April 13, 2011
I was sneaking another look at this magical cell phone ad from Japan (via BLDGBLOG), which features a xylophone marble track running through a forest playing Bach’s “Jesu Joy of Man’s Desiring.”
When the video ended, it seemed like the song continued, transposed into some kind of twelve-tone mode, maybe.
The dripping aquarium filter in the tank on my kitchen table was plinking along in nearly the same timbre and register as the forest xylophone. One is an instrument built to play a single tune, the other is not an instrument at all — and yet here they were striking up an antiphonal.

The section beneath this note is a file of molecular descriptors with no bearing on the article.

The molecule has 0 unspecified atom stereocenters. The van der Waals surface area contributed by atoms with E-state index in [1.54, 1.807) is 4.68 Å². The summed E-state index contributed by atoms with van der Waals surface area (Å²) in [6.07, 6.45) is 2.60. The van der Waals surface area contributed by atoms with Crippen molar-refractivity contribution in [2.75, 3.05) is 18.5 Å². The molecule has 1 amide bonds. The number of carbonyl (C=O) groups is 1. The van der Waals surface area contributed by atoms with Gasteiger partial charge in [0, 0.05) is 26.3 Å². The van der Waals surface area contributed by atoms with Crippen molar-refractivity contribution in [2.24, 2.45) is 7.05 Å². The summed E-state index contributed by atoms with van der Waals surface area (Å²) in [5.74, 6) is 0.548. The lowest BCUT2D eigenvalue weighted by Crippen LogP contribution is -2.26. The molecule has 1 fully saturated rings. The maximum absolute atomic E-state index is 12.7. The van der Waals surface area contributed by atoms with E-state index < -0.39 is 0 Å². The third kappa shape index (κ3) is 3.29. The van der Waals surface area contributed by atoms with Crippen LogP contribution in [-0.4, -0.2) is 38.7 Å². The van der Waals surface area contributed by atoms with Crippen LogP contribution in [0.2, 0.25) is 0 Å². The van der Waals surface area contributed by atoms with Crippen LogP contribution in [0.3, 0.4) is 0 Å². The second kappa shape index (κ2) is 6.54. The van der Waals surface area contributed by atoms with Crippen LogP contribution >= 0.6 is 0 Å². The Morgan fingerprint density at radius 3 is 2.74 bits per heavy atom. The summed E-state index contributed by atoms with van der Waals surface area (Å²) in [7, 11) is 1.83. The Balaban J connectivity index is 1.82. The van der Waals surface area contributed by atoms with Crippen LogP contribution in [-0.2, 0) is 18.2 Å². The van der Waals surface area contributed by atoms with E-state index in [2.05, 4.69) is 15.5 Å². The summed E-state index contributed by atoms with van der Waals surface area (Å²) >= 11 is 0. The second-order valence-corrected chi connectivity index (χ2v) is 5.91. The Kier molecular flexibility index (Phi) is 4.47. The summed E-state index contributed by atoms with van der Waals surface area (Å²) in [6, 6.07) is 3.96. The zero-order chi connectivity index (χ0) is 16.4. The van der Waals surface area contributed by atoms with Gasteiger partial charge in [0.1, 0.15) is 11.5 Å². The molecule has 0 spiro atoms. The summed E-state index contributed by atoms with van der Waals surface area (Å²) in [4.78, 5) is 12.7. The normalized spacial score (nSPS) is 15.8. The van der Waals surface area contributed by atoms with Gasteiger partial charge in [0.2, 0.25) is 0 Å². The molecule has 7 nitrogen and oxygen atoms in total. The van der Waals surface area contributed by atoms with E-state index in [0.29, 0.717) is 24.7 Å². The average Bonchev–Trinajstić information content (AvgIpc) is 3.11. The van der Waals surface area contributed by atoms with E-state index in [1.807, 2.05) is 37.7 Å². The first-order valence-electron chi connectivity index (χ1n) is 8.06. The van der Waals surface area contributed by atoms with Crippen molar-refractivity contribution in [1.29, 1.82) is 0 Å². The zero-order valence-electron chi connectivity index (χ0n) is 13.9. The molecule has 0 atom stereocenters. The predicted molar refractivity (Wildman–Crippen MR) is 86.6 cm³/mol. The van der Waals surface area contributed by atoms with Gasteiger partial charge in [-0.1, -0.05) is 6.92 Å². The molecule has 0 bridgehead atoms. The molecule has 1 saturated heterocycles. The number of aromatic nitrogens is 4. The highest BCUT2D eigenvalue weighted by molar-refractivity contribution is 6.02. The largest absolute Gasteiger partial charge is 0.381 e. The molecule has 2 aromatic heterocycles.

It was a striking moment of acoustic apophenia, a musical version of the way our minds makes patterns and personalities out of random sense perceptions — the way sounds find to link and share with one another in the grey-matter interwebs.